The report showed that Cleveland ranked second in terms of places that have brought down their unemployment rate, but is still struggling in economic output (the value of goods and serviced produced in the region).  Part of the problem is how productivity is measured.  Manufacturing jobs get higher points on the productivity scale because they pay more than lower paying service jobs.  Manufacturing is a key post-recession job growth factor in Ohio and neighboring states.

Local experts say that there is still reason for hope.  Early figures show that the Cleveland area continued to add obs during the second quarter of 2011, including jobs in the business and professional sector, which are also higher paying jobs.  Cleveland has a very large medical professional community due to the many high level hospitals like the Cleveland Clinic and University Hospitals systems.  In many ways, the medical industry is what is driving much of Cleveland’s economic growth and stability, and creating jobs for people that will eventually turn into home buyers as they settle in the Cleveland area.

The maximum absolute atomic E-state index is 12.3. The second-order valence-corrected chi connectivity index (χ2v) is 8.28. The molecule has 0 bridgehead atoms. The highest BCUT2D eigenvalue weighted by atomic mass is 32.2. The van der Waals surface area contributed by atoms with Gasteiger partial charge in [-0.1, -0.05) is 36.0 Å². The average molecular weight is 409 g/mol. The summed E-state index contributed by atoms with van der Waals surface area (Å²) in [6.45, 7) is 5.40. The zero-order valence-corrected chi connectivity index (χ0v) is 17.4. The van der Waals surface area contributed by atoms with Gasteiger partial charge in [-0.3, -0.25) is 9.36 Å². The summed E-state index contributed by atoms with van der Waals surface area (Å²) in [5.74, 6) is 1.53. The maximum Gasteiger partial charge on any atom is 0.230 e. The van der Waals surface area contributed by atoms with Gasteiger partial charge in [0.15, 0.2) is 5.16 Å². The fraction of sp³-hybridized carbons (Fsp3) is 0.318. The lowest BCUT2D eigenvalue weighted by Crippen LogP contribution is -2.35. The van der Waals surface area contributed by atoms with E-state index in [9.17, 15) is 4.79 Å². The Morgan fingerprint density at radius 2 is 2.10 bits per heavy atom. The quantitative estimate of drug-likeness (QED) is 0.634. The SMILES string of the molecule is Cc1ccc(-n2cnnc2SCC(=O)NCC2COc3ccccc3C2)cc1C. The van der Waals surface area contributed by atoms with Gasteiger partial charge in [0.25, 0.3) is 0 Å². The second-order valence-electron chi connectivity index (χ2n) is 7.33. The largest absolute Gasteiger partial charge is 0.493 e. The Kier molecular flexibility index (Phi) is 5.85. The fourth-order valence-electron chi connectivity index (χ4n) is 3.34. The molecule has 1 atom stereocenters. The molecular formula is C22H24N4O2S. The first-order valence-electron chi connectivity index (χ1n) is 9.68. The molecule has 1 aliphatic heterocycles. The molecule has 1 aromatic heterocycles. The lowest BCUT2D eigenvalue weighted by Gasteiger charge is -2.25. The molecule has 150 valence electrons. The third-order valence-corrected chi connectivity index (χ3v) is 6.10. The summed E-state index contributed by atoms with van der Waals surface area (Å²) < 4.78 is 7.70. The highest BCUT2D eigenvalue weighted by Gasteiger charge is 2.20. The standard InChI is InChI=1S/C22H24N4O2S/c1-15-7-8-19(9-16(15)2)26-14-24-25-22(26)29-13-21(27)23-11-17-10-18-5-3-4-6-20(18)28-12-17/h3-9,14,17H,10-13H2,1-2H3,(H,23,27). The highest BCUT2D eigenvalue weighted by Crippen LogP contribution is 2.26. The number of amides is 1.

Ohio Home Sales Slipping Even Including the Short Sale of Foreclosed Homes

The Ohio housing market is still quite sluggish, even during the time of year when housing sales usually go up due to better weather and ease of moving.  This trend is quite disappointing for real estate sellers, who are blaming part of the home sales slump on bad weather, high gas prices, and the difficulty in getting mortgage loans these days.

Last spring, home sales were up due to a very popular home buyer tax credit, but that is not available for home buyers now, so there is less incentive to take a risk this year.